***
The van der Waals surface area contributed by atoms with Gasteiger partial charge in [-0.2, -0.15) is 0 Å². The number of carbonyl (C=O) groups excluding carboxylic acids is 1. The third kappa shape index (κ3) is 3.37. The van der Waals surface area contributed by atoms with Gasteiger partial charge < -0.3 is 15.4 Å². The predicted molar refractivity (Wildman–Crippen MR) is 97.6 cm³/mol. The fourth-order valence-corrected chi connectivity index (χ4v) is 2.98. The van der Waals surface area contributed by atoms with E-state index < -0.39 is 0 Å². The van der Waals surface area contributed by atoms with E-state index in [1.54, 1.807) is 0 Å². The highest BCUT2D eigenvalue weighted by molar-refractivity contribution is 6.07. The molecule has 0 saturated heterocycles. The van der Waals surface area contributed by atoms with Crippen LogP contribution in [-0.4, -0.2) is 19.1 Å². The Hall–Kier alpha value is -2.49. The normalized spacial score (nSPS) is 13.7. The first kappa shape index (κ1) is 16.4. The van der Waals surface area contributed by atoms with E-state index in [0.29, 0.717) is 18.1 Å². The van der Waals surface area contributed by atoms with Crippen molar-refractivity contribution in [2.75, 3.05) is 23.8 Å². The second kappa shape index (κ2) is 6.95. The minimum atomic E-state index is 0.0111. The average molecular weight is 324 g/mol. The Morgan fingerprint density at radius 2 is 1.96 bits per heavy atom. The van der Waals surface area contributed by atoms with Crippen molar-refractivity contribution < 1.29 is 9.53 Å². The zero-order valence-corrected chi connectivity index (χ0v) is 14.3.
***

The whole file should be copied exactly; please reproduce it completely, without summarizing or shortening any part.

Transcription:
The van der Waals surface area contributed by atoms with Gasteiger partial charge in [-0.2, -0.15) is 0 Å². The number of carbonyl (C=O) groups excluding carboxylic acids is 1. The third kappa shape index (κ3) is 3.37. The van der Waals surface area contributed by atoms with Gasteiger partial charge < -0.3 is 15.4 Å². The predicted molar refractivity (Wildman–Crippen MR) is 97.6 cm³/mol. The fourth-order valence-corrected chi connectivity index (χ4v) is 2.98. The van der Waals surface area contributed by atoms with E-state index < -0.39 is 0 Å². The van der Waals surface area contributed by atoms with E-state index in [1.54, 1.807) is 0 Å². The highest BCUT2D eigenvalue weighted by molar-refractivity contribution is 6.07. The molecule has 0 saturated heterocycles. The van der Waals surface area contributed by atoms with Crippen LogP contribution in [-0.4, -0.2) is 19.1 Å². The Hall–Kier alpha value is -2.49. The normalized spacial score (nSPS) is 13.7. The first kappa shape index (κ1) is 16.4. The van der Waals surface area contributed by atoms with E-state index in [0.29, 0.717) is 18.1 Å². The van der Waals surface area contributed by atoms with Crippen molar-refractivity contribution in [2.75, 3.05) is 23.8 Å². The second kappa shape index (κ2) is 6.95. The minimum atomic E-state index is 0.0111. The average molecular weight is 324 g/mol. The Morgan fingerprint density at radius 2 is 1.96 bits per heavy atom. The van der Waals surface area contributed by atoms with Crippen molar-refractivity contribution < 1.29 is 9.53 Å². The zero-order valence-corrected chi connectivity index (χ0v) is 14.3.